Often I like to talk about local comics shops and why I frequent them.
One of the biggest reasons I go is that they often offer subscription services. When I sign up for them, I usually find what I’m looking for already pulled and waiting for me when I get there.
Like most everything in life, however, there are good and bad sides to this common practice.
WHEN IT WORKS, IT’S HEAVENLY
Many shops will ask if you’d like to sign up for their subscription service if you go there more than once. They’ll often give you a form to fill out in which you’ll check off or list the comics you want to be sure to receive on a regular basis. Granted, it may take a while for the rarer books you request to start arriving, but if you select the ones the store already has ordered, you’ll get them as soon as they arrive. Your order form is often called a “pull list.”
Believe me, there’s nothing better than getting to your store and finding all the comics you want in a nice stack waiting for you. Some shops have boxes, other shelves, but however they save them, they save them for you!
It’s heavenly when that takes place, I assure you!
To make sure these stay ready for you, you of course need to be faithful in picking them up on a regular basis. Each store will have a time limit as far as keeping comics for subscribers. If you miss that deadline, you may find them given to other customers who have the money to pay for them. Hey, it is show business, after all!
THE FLIP SIDE: WHEN IT DOESN’T WORK
As lovely as subscription services can be, there’s a dark side that means you probably can’t just depend on the service if you want to be sure you get what you want.
A lot of this has to do with how a store orders their books. Many shops order close to or exactly the number of copies they’re going to need. More than that, well, you have to take your chances.
Let’s say a book suddenly catches fire among fans. You rush to your store to see if they have any copies left. However, you didn’t order it, so you wonder if you’ll be able to buy it.
Some store owners appreciate regular paying customers and may pull a copy from the stash for a person who comes in much less frequently than you to make sure you’re happy. But not every store does this. Some consider their subscriptions sacrosanct and won’t ever pull an issue unless the person violates their pick-up policy, such as not coming in for a month or so. Then it’s up to the owner or his delegated employees what they’ll do.
Another circumstance I’ve encountered is the dreaded “We were shorted” explanation. Diamond didn’t get enough copies, I’ve been told, so we had to limit the number given to store subscribers. Sorry, you didn’t make the cut, they say.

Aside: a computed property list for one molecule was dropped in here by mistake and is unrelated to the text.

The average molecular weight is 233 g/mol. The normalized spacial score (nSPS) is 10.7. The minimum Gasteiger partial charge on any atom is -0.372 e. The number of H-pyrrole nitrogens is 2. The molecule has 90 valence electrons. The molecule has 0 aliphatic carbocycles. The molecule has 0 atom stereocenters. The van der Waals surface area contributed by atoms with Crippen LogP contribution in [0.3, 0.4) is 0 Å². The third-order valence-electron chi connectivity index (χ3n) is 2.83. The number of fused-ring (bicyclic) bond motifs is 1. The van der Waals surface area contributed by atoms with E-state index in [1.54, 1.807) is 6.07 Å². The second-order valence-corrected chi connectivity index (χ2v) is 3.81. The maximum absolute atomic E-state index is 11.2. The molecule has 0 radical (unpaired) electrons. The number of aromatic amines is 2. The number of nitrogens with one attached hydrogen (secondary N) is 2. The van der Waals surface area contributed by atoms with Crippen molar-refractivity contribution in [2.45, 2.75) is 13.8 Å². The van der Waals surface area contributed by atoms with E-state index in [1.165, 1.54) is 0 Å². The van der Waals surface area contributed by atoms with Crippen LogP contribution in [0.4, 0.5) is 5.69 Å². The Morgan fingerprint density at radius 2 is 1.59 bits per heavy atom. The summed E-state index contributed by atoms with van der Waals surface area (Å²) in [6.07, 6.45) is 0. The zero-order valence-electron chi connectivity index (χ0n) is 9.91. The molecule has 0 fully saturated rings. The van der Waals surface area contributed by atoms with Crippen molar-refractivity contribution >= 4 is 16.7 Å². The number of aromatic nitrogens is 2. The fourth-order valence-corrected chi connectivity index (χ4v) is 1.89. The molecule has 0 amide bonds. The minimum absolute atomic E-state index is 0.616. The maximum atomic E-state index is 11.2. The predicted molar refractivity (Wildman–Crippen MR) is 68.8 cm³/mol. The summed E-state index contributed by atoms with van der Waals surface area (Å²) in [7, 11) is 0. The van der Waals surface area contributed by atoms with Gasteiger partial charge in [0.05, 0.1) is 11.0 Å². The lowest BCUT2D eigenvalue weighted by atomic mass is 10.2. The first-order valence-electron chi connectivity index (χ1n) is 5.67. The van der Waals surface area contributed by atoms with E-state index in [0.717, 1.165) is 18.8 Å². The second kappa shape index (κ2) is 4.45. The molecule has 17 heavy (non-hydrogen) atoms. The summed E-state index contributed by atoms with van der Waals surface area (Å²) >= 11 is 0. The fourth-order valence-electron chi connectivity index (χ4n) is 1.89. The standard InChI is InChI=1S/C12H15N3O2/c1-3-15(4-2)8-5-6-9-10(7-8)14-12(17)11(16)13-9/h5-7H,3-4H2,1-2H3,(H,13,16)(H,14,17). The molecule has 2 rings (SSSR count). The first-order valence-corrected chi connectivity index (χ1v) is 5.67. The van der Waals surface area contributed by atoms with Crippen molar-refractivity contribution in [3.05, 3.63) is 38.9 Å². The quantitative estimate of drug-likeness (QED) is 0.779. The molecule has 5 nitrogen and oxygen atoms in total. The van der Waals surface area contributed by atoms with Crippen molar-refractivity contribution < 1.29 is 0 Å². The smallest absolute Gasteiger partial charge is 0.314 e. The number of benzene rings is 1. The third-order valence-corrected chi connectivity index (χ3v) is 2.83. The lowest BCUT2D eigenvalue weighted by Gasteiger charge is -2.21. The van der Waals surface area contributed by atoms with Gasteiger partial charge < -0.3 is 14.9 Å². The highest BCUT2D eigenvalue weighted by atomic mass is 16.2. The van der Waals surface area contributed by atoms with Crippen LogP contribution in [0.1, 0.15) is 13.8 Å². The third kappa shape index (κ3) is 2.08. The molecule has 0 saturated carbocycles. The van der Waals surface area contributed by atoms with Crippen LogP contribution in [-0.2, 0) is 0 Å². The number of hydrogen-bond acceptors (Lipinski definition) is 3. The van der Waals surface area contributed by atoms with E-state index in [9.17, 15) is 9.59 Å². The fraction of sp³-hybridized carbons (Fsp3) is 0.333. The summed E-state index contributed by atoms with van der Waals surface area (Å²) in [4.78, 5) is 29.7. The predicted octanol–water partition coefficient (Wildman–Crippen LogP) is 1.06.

If this happens too many times, it might be that you’ll have to consider taking your business elsewhere. It could be that the owner or person placing the orders isn’t good at deciding how many copies they need. It could also be that suddenly the book became very valuable, and the store wants to make some money by holding it for a few weeks, then putting it out at double or triple the cost. (Boo, hiss!) It could also be that they made a mistake and missed ordering that book.
Whatever the reason, I despise this explanation. In fact, I often feel it’s an excuse for not providing the kind of service customers expect.
I’ve also encountered stores that seem to constantly update their subscription lists, making me have to – on a very regular basis – keep filling out these long forms. I try hard to remember everything I buy, but sometimes I just forget something. Then when it doesn’t show up in my stack of stuff, I question it. “It’s not on your list,” they say. Oh, right, I forgot it because you keep changing the form. I then update the list, mumbling all the way.
HAVE A BACK-UP PLAN
As much as I love my main comics shop, I’ve found that it’s good to have another store you can go to if your initial place doesn’t come through. (I wouldn’t tell the stores what order they fall in, though, as that can limit what you can buy.)
I mean, we’re all human here, and as much as the store owners would love to get my money, it doesn’t happen at times.
Another option is to go digital. Sometimes I just want to keep up with the story, and it’s not critical that I have a paper copy. So I go to comixology.com and buy the book I’m missing. That helps me keep up with the book as it moves forward.
It’s also important for me to print out a list of books and other items I expect to be in the store each week. That way, if something’s missing, I can ask about it. Every once in a while, I get complacent and trust the store owner. Then I go to another shop, see the book or item I wanted but never got there, and get frustrated.
Save all that. Print out a list each week. Trust me, it’s worth the effort.
MAIL-ORDER SUBSCRIPTION SERVICES
I’ll briefly touch on Loot Crate and other mail-order subscription services here. They’re great if you don’t need your books on a weekly basis since most of them send out your box once a month.
You do get cool extras like Pops and other figures, and they can propel a comic to the top of the monthly sales numbers.
I need my books more often than that. If you’re good with it, you should get your books on a regular basis.
Again I caution – make a list or keep your order form so you can make sure you’ve received all you expected. Hey, they’re human, too!
Do you have good or bad stories to share about subscription services? What do you avoid, or what would you encourage others to do to make sure they get what they want? Please be sure to share your thoughts in the space below!
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